The Gospel According To Mark

By G. Campbell Morgan

Chapter 20

"Why callest thou Me good? None is good save one, God"- Mar 10:18.

Mar 10:17-31.

THE selection of the text is intended as an indication of the purpose of the meditation. It is that of fastening attention upon the Lord Himself, rather than upon the young ruler. Of course we must see him also, and indeed, observe the whole movement of this story; but we shall do that in order to consider as carefully as possible these arresting and remarkable words of Jesus.

It is almost certain that this incident occurred immediately after those in which the Lord revealed the true ideal of marriage and uttered the word of inclusive truth concerning the children. As we saw in our last meditation, Matthew and Mark place these two incidents in close connection. Luke omits the story of the enquiry of the Pharisees, also the teaching of Jesus on the subject of marriage in that particular connection. Matthew, Mark, and Luke place this story of the young ruler in immediate connection with the reception of the children by our Lord. This connection is at least interesting and suggestive, as it may help us to understand what this young man heard Jesus say, and saw Him do, which made him come to Christ in the way he did.

His coming was due to a noble impulse, resulting from a true passion, and a deep sense of lack. Witness his quest, as expressed in his enquiry, "Good Teacher, what shall I do that I may inherit eternal life?" Witness also his manner. He, a young ruler, wealthy withal, did nevertheless in the presence of the Galilean peasant, kneel and address Him with profound respect; and by that very attitude and speech he showed the fineness of his natural spirit.

The words of our text constitute the first part of the answer of Jesus to the question: "Good Teacher, what shall I do that I may inherit age-abiding life?" This answer has caused very much trouble to expositors. The words have created serious difficulty in the minds of some who, believing in the Deity of our Lord, have understood them as constituting a repudiation of personal goodness on His part. On the other hand, there have been those who, at once accepting that interpretation and meaning of the words, have used them as evidence that our Lord laid no claim to Deity. In his weird article in the "Encyclopaedia Biblica," dealing with the person of Jesus Christ, Schmiedel admitted the authenticity of five fragments of the four Gospels, because in those fragments Jesus seemed to renounce all which we now associate with His name. Among the five, this was one of the passages that Schmiedel allowed to remain as genuine. Let us at once admit that if Jesus did here mean to repudiate goodness, the deduction is inevitable, that He also repudiated Deity.

Let us then consider His statement, endeavouring to discover what our Lord really meant, when He spoke to the young ruler; and that, not merely for the purpose of intellectual illumination, but in order that we may consider in the second place, the bearing of the statement on this great quest for eternal life.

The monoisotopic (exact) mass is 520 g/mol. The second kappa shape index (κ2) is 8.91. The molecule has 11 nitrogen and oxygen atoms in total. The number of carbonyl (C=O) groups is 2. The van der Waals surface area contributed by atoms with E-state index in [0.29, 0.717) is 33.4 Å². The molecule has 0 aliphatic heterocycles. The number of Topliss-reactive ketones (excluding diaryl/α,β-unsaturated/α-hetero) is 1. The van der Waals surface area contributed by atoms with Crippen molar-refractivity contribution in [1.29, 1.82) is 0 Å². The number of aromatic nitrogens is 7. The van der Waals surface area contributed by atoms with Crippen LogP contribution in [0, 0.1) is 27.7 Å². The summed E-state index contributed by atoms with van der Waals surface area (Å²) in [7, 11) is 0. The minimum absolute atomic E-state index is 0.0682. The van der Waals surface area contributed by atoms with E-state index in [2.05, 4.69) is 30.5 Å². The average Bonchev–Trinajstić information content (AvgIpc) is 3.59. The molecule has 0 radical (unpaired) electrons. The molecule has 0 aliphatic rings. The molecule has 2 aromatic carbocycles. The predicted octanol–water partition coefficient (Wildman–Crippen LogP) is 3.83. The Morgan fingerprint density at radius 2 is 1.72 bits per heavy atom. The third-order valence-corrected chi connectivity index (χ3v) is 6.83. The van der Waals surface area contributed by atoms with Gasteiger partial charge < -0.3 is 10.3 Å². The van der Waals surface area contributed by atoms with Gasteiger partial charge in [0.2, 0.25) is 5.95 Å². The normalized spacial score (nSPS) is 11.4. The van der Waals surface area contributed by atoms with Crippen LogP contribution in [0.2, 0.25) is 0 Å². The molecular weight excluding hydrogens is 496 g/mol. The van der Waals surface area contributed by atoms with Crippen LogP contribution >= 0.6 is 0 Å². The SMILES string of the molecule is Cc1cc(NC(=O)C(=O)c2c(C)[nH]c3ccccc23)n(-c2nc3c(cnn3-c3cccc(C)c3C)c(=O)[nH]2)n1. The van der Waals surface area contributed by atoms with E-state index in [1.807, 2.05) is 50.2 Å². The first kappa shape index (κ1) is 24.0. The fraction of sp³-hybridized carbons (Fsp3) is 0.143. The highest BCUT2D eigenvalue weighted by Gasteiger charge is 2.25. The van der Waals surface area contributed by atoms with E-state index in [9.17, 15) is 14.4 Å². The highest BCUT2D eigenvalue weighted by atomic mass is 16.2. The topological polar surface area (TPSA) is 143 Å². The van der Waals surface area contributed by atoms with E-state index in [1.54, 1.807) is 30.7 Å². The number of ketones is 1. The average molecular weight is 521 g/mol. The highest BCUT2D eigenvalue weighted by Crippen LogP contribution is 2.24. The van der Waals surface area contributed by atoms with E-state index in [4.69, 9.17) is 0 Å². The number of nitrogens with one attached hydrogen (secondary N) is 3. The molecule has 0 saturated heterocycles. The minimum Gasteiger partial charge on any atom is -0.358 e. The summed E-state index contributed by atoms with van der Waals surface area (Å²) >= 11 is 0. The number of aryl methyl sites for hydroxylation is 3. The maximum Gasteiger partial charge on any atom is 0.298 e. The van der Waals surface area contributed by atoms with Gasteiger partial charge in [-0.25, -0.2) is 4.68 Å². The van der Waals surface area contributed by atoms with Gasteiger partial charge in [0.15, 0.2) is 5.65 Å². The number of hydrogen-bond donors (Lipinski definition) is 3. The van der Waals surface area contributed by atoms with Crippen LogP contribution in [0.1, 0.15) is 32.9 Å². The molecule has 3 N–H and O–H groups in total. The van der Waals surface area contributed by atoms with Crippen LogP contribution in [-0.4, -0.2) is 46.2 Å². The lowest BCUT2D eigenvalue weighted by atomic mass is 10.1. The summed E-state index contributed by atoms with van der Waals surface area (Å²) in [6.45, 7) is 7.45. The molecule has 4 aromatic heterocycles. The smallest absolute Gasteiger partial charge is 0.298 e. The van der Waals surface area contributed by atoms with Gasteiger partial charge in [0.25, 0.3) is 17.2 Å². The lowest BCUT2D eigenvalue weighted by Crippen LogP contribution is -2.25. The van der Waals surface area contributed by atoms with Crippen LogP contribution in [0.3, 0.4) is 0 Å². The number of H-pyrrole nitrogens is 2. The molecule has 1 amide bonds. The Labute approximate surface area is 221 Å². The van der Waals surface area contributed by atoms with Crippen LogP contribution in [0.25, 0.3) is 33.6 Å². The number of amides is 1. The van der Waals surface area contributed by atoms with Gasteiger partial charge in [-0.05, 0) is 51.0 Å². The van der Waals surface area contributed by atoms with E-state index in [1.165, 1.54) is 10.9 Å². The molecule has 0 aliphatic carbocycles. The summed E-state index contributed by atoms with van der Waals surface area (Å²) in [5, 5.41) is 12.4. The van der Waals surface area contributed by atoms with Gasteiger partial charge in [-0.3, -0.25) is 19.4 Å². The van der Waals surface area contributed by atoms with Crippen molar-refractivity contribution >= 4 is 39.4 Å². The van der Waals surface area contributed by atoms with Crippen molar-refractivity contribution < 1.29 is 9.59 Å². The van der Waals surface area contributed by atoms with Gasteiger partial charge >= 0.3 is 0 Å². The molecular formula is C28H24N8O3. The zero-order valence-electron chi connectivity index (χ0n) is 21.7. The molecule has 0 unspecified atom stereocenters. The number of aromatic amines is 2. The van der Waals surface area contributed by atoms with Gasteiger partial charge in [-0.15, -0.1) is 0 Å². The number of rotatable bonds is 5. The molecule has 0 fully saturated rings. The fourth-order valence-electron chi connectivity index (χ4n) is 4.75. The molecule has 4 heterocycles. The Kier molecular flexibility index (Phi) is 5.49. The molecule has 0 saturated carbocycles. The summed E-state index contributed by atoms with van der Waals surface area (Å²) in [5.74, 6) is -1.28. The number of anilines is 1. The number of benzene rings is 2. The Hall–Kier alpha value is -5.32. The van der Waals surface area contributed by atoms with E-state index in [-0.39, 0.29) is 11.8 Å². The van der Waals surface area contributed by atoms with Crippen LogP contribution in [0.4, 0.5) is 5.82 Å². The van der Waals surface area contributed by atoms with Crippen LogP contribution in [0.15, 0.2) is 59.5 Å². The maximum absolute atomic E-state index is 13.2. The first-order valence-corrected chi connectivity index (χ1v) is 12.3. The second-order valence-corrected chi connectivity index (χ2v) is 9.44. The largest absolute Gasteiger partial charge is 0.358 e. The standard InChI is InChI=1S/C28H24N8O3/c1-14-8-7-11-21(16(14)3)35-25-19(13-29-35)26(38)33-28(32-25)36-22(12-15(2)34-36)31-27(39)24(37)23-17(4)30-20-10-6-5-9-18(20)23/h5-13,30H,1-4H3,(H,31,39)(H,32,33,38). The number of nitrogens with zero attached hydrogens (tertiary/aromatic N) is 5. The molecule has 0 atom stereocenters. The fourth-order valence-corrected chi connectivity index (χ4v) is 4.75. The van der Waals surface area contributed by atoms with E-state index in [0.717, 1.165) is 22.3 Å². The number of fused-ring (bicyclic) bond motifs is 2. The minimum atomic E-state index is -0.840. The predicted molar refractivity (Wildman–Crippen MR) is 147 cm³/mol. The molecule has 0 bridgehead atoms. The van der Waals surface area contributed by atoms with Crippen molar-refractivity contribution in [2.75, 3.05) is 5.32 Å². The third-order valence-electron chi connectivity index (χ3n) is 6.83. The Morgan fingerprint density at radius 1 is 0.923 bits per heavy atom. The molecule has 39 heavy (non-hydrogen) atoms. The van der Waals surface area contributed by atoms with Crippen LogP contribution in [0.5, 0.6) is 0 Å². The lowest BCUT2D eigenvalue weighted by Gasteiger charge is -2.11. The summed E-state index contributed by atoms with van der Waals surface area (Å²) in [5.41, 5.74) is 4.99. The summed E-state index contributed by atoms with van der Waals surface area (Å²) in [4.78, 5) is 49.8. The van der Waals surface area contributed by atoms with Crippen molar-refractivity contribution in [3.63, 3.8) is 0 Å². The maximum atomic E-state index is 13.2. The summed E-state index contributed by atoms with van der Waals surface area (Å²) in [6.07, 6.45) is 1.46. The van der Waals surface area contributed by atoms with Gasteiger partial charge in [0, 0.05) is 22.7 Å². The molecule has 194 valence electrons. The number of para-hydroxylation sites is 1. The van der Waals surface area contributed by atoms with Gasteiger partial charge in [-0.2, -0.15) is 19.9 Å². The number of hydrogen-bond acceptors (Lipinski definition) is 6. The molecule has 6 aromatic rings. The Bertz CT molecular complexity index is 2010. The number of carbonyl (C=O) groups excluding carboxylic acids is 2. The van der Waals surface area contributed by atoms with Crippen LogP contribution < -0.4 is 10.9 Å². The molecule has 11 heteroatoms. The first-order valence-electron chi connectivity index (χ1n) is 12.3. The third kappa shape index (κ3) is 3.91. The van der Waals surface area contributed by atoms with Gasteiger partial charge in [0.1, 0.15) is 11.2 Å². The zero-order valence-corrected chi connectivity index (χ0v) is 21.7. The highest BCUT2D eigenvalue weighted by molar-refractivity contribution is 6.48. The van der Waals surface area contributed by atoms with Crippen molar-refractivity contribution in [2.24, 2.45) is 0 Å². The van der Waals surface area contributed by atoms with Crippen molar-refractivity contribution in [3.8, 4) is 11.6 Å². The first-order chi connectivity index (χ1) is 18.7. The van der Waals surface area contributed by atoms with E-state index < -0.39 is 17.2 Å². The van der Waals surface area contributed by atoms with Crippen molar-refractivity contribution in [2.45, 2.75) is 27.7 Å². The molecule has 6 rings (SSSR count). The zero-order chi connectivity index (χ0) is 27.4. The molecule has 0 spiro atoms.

First, then, the statement itself. "Why callest thou Me good? None is good save one, God." The plain meaning of the passage is that which we first attempt to gather. There are three records of the event in the Gospels. Matthew's record of the first words of Jesus differs from those found in Mark and Luke. Jesus is recorded in Matthew's account as having. said to the young man, "Why askest thou Me concerning that which is good? One there is that is good." The words in Mark and Luke are identical.

These two statements are not alike, and they do not mean the same thing. The statement as found in Matthew: "Why askest thou Me concerning 1 that which is good? One there is Who is good"; is not the same as, "Why callest thou Me good? There is one that is good, even God." The change in Matthew's record in the Revised Version is unquestionably justified, and we need not now enter into the discussion as to the reason of the change. This fact, however, does not call in question the record of Mark or Luke; neither does it mean that Matthew is inaccurate. Here, as so often in the case of these Gospel narratives, the two are needed in order to understand all that Jesus said. Matthew recorded one part of our Lord's reply to the man, Mark and Luke another part of that same reply. As to the order of statement, I shall assume that He first said that which is found in the text, and then added that which is recorded in Matthew, granting that the reverse may be equally correct, and that it would make no material alteration to the deduction which I propose to make, whichever order were followed.

Hear then the answer of Jesus on this wise; first the words recorded in my text, and then the words recorded in Matthew. Said the young man: "Good Teacher, what shall I do that I may inherit eternal life?" Said Jesus, "Why callest thou Me good? None is good save one, even God. Why askest thou Me concerning that which is good? One there is Who is good." It will immediately be seen that there is no contradiction, and indeed, Matthew's addition makes the other question the more emphatic. First, "Why dost thou call Me good?" secondly, and therefore, "Why dost thou ask Me concerning goodness?" and. each of the questions ending with the affirmation that, "One only is good, that is, God."

When we read this word of Jesus we are driven to one of two conclusions. In that word our Lord either repudiated goodness and Godhead; or else He claimed goodness and Godhead. Simply take the words of Jesus, and listen to them with the fearlessness of a child, and there can be no escape from this alternative. To the young man He said, "Why callest thou Me good? One is good, even God." Did He mean that He was not God? Then He meant that He was not good. Did He mean that He was good? Then He meant that He was God. There is no escape from the alternative, and it is a question of vital importance, as to which He really meant.

I unhesitatingly accept the second interpretation; first of all calling to bear upon the enquiry, the witness of the rest of the record of the life and teaching of Jesus. If there is one thing more noticeable than another in the revelation of this Person in the four Gospels, it is His quiet, insistent, and unhesitating claim to sinlessness. From the beginning to the end, never did there pass His lips, so far as may be gathered from the recorded words, a single sentence in which He seemed to admit sin. He did most definitely and positively challenge those who were His critics, "Which of you convicteth Me of sin?" He did most continuously and insistently claim that in His own life He was not merely attempting to please God, but that He actually pleased God; as in such sentences as these, "I do always the things that are pleasing to Him," "My meat is to do the will of Him that sent Me.